The U.S. Department of Justice said that Faber will be subject to another 36 months of supervised release after he is released from prison. The federal judge also ordered Faber to pay $35,430 to SUNY Plattsburgh as restitution for the university having to dedicate money and other resources to identify which accounts were compromised, reviewing computer and server access logs, resetting passwords, and notifying students and parents. The court recommended Faber participate in sex offense specific treatment and mental health treatment. (United States v. Nicholas Faber, U.S. District Court for the Northern District of New York, No. 8:21-cr-00021-MAD, 2021)
Coronavirus passports. France enacted two laws in late July that further mandate vaccinations for French residents who wish to access or work in certain areas and sectors.
One of the new laws requires anyone aged 12 or older have a health pass to enter bars, restaurants, planes, trains, and some other public sites. To receive a pass, a person must provide either paper or digital proof of being fully vaccinated, having recently recovered from a coronavirus infection, or having recently tested negative for COVID-19.
Prior to the new law, all venues that could host more than 50 people—including museums, cinemas, and swimming pools—required proof of vaccination or a recent negative test.
The other law enacted in July mandated that anyone employed in the healthcare industry be fully vaccinated against COVID-19 or be suspended from employment. Healthcare workers were required to receive their first COVID-19 vaccine shot by 15 September.
Physical security. U.S. President Joe Biden enacted an emergency law that provides additional funding—an estimated $1.9 billion—to security at the U.S. Capitol building after the riots on 6 January.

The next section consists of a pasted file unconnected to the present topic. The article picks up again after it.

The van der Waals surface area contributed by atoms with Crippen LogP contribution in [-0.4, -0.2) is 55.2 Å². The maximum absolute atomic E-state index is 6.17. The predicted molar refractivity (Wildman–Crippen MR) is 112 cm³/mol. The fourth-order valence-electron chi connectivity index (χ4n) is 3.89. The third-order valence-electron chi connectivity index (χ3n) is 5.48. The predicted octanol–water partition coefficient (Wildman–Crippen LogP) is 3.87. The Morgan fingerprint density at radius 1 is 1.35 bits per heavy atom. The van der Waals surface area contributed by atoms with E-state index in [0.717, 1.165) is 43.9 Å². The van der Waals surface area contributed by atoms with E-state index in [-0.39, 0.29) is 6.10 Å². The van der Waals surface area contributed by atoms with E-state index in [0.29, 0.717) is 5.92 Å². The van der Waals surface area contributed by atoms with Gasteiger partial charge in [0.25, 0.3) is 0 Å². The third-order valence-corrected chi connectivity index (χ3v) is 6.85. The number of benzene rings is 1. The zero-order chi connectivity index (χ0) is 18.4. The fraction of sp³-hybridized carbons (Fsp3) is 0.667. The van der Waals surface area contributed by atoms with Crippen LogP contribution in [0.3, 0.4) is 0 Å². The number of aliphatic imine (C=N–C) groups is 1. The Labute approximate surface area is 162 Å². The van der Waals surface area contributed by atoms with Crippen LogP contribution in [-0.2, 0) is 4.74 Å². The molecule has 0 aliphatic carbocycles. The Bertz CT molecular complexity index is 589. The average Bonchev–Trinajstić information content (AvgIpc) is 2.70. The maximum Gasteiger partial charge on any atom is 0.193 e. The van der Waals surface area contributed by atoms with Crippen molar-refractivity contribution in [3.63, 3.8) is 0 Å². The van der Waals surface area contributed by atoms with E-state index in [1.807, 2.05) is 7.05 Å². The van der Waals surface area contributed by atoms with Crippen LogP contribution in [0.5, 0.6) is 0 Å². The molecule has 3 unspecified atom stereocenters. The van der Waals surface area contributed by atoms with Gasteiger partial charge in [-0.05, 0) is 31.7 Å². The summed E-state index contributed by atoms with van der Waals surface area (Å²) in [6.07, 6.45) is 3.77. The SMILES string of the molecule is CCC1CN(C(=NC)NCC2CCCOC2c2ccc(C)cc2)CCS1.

The Emergency Security Supplemental Appropriations Act (PL 117-31) provides funding to purchase security upgrades, make facility repairs for areas damaged during the riot, and address expenses related to the coronavirus pandemic.
The law will also support prosecutions against people involved in the attack and appropriate funds for the creation of a quick reaction force in the D.C. National Guard to assist U.S. Capitol Police.
Data protection. A German regulator formally warned the Senate Chancellery of the Free and Hanseatic City of Hamburg that use of Zoom Inc.’s on-demand version violates the European Union’s General Data Protection Regulation (GDPR).
The violation stems from the Senate Chancellery’s transmission of personal data to the United States when using Zoom, which failed to meet strict conditions under the European Data Protection Board and the GDPR.
The Hamburg Commissioner for Data Protection and Freedom of Information (DPA) issued the warning after the Senate Chancellery failed to respond to repeated concerns about its plans to use the platform. The chancellery also failed to submit additional information as part of a formal hearing with the commissioner that indicated Zoom would meet the necessary requirements. The regulator determined that Zoom does not meet GDPR standards regarding the transfer of personal data to a third country, such as the United States.
The commissioner recommended that the Senate Chancellery instead use Dataport, a video conference tool developed by a German company that adheres to the conditions concerning third-country transmission.
As of Security Management’s press time, the Hamburg DPA said it had no plans for additional formal steps.
Overtime. The U.S. Department of Labor’s Wage and Hour Division recovered more than $70,000 in back wages for 71 Central New Mexico Community College security guards after uncovering overtime violations.
An investigation into the college revealed that guards were required to arrive 15 minutes before the beginning of their shifts for pre-shift briefings; however, they were not paid for that additional time and the time was not recorded by the college, violating the Fair Labor Standards Act.